HENRY G. SHARPE,
Acting Quartermaster General. To the SECRETARY OF WAR.
REPORT OF THE SURGEON GENERAL OF THE ARMY.
Washington, October 5, 1915. SIR: I have the honor to submit herewith the annual report upon the work of the Medical Department; this covers a study of the health and sanitary conditions of the Army for the calendar year 1914, and a financial statement for the fiscal year ending June 30, 1915. I desire here to invite attention to certain matters of interest in this report. The admission rate for the entire Army in 1914 is 660 per 1,000,
the lowest on record in this office. The rate for Admission rate. American troops is 665.83 for 1914, as compared with
671.78 in 1913. This rate was highest in China and Panama (1,080.23 and 955.22, respectively), and lowest in Alaska, 422.95. The constantly noneffective rate is the true index of the loss of
efficiency of the Army from disease and injury. For Noneffective rate. the entire Army in 1914 the rate was 23.78, the lowest
rate recorded for our Army. The rate for American troops is 24.02 for 1914, as compared with 24.33 for 1913. This rate was highest in Panama, 37.30, and lowest in Alaska, 10.52.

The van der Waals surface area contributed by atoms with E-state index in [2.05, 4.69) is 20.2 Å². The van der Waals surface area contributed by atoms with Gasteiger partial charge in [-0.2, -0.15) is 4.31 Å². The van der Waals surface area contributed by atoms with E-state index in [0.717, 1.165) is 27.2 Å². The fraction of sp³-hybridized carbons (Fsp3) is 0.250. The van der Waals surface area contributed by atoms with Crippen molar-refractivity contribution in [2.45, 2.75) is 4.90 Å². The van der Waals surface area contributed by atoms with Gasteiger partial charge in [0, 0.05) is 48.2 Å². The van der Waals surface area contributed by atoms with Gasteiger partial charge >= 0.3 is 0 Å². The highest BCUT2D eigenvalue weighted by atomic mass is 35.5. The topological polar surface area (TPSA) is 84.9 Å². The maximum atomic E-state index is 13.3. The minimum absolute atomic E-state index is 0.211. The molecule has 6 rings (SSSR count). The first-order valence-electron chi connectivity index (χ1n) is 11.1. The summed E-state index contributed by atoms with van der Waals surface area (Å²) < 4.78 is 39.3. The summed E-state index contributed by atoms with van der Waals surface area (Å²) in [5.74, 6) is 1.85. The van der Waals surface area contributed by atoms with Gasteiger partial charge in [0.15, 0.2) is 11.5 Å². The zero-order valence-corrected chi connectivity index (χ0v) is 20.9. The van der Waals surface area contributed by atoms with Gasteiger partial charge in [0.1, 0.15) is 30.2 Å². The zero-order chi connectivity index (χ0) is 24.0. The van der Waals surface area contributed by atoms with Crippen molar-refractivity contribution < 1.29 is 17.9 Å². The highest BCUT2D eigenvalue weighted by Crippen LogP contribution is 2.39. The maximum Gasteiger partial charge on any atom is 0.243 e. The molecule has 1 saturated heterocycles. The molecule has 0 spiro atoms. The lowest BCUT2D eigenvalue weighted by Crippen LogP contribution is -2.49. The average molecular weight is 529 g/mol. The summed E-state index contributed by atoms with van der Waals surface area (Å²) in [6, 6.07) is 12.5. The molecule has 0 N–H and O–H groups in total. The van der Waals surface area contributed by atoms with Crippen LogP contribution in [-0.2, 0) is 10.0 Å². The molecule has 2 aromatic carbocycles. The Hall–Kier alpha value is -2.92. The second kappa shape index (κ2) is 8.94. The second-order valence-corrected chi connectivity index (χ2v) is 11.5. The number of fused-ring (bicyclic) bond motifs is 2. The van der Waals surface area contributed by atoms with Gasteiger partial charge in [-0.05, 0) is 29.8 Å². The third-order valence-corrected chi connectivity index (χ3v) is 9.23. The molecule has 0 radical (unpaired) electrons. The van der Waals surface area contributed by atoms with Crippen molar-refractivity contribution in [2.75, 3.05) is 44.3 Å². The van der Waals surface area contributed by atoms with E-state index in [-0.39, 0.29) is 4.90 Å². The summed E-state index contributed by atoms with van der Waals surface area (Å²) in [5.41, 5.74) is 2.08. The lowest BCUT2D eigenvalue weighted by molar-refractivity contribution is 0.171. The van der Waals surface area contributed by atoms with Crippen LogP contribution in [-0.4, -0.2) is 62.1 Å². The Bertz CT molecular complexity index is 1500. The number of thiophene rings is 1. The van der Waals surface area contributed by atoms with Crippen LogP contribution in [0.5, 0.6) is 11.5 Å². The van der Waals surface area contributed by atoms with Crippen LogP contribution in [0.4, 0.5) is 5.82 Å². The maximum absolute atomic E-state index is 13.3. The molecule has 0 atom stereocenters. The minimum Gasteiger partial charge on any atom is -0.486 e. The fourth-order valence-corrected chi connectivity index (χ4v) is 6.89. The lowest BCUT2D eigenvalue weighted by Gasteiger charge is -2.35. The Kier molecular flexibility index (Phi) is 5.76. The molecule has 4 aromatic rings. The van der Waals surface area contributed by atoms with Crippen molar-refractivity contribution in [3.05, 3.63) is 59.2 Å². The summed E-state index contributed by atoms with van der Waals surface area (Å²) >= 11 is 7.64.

The rate for discharge for disability for the entire Army is 12.99; this rate was 12.97 for 1913.
The death rate for the entire Army is 4.40. In 1913 it was 5.15. With the satisfactory general rates mentioned, the lower rates for
certain diseases are noteworthy. Chart P shows Typhoid fever. graphically the continued progress in stamping out
typhoid fever in the Army. Among our troops stationed in the United States, Alaska, the Philippines, Hawaii, Panama, Porto Rico, and China, including the Philippine Scouts and Porto Rican troops, the total mean strength of which was 98,649, only 7 cases of typhoid fever occurred. Only 2 of these cases had received the complete course of vaccine.
The admission rate for tuberculosis in the entire Army is the lowest on record, being 3.50. The admission rate for this disease in the United States is also the lowest recorded for troops serving in the United States, being 2.69. The reduction in the amount of venereal disease since the passage
of the act of Congress stopping the pay of those inVenereal diseases. capacitated has been maintained with but a slightly
higher rate than for 1913; the rate for 1914 is 89.84 for the United States.
The rate which indicates the prevalence of alcoholism in the Army is lower for 1914 than for any ever recorded, being 13.64 per 1,000. The rates for malarial fevers continue low, that for the entire
Army being 29.48. For the United States the rateMalarial severs. 10.79—while slightly higher than for 1913, is lower
than for any year previous to 1913. I desire again to urge the necessity of rendering, by reorganization, the Hospital Corps more attractive. Men of intelligence are needed if this body is to remain efficient; to get them, inducements must be made by offering better pay. The character of the work performed